The V3 is now available for preorder. For more information, visit: www.amberalertgps.com.


NY - State Opts Out of Compliance With Adam Walsh Act

Original Article at "Congress, Courts and Sex Offenders"

Good, they did not take the bribe money, which is a crime.

10/11/2011


The Cuomo administration has opted out of the Adam Walsh Child Protection and Safety Act—a federal law designed to toughen and standardize sex offender registration practices—concluding that it would cost more than it is worth while undermining the state's traditional protections for teenage offenders.

In a recent letter to the U.S. Department of Justice, the state said it would not embrace a law it was supposed to adopt more than two years ago.

"[W]e are convinced that the statutory scheme set out by our legislature is in the best interests of New York State and the best way to protect our citizens," Risa S. Sugarman, deputy commissioner of the Division of Criminal Justice Services and director of the state's Office of Sex Offender Management, wrote in an Aug. 23 letter. "New York believes that our present laws and risk assessment method provide our citizens with effective protection against sexual predators."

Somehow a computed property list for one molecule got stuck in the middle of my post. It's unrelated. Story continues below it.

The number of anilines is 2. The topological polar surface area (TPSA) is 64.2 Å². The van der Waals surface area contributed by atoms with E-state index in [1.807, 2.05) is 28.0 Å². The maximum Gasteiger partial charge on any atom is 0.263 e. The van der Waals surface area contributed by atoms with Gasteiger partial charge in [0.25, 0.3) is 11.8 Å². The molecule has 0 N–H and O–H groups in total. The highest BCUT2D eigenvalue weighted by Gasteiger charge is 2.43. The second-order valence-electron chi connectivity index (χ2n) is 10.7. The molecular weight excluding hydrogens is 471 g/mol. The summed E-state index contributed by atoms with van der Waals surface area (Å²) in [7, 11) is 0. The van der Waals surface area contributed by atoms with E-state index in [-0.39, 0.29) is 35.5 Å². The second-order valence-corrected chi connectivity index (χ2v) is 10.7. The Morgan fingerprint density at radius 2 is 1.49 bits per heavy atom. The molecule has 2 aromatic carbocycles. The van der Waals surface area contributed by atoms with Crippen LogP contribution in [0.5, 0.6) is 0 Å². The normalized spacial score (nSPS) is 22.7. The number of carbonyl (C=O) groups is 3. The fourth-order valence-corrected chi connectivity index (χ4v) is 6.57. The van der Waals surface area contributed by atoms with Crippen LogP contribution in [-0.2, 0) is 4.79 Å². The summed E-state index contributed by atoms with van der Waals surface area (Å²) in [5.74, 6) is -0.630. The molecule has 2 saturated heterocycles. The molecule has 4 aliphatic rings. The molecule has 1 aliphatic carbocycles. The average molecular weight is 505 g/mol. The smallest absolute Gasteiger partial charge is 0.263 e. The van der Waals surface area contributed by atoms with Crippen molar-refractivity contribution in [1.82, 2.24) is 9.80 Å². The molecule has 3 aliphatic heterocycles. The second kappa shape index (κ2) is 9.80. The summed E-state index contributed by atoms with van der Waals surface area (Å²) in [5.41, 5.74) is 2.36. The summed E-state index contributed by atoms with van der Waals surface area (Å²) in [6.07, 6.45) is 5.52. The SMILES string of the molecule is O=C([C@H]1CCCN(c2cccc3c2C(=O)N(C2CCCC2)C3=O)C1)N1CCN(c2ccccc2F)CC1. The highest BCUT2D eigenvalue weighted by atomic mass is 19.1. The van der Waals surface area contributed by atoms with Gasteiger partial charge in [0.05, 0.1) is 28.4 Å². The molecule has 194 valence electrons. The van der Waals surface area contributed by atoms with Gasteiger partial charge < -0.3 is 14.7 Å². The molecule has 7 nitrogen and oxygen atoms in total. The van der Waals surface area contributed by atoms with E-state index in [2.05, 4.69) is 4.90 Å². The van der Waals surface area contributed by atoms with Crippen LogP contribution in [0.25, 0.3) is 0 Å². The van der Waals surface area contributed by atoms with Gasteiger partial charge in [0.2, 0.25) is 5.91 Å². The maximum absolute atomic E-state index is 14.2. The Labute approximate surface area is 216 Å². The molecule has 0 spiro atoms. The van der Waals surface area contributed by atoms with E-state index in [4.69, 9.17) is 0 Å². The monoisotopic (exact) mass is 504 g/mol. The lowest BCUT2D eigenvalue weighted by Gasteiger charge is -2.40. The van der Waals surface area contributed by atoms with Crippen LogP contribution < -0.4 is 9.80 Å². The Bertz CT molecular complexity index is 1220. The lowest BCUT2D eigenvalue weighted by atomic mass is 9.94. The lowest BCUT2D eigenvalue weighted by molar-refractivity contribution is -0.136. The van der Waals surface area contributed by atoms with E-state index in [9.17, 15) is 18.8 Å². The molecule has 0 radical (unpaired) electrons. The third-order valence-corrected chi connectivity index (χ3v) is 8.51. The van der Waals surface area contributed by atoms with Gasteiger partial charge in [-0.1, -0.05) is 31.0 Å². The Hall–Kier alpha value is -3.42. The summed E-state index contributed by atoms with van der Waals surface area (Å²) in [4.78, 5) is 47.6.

Since the act, also known as the Sex Offender Registration and Notification Act, was signed by President George W. Bush in July 2006, three New York governors have debated whether to comply with a statute that would require the state to substantially alter the way it registers sex offenders.

Twice, New York requested and received more time. But after the federal government made clear in late July that it would not offer additional extensions, New York begged off.

The act creates a national sex offender registry and directs every state and territory to post information on all sex offenders on a public website. It also establishes a rating system defined by the nature of the offense, rather than the risk of re-offense.

Implementation has proven problematic throughout the country, and only 15 states have complied with a law, according to the Justice Department's Sex Offender Sentencing, Monitoring, Apprehending, Registering and Tracking (SMART).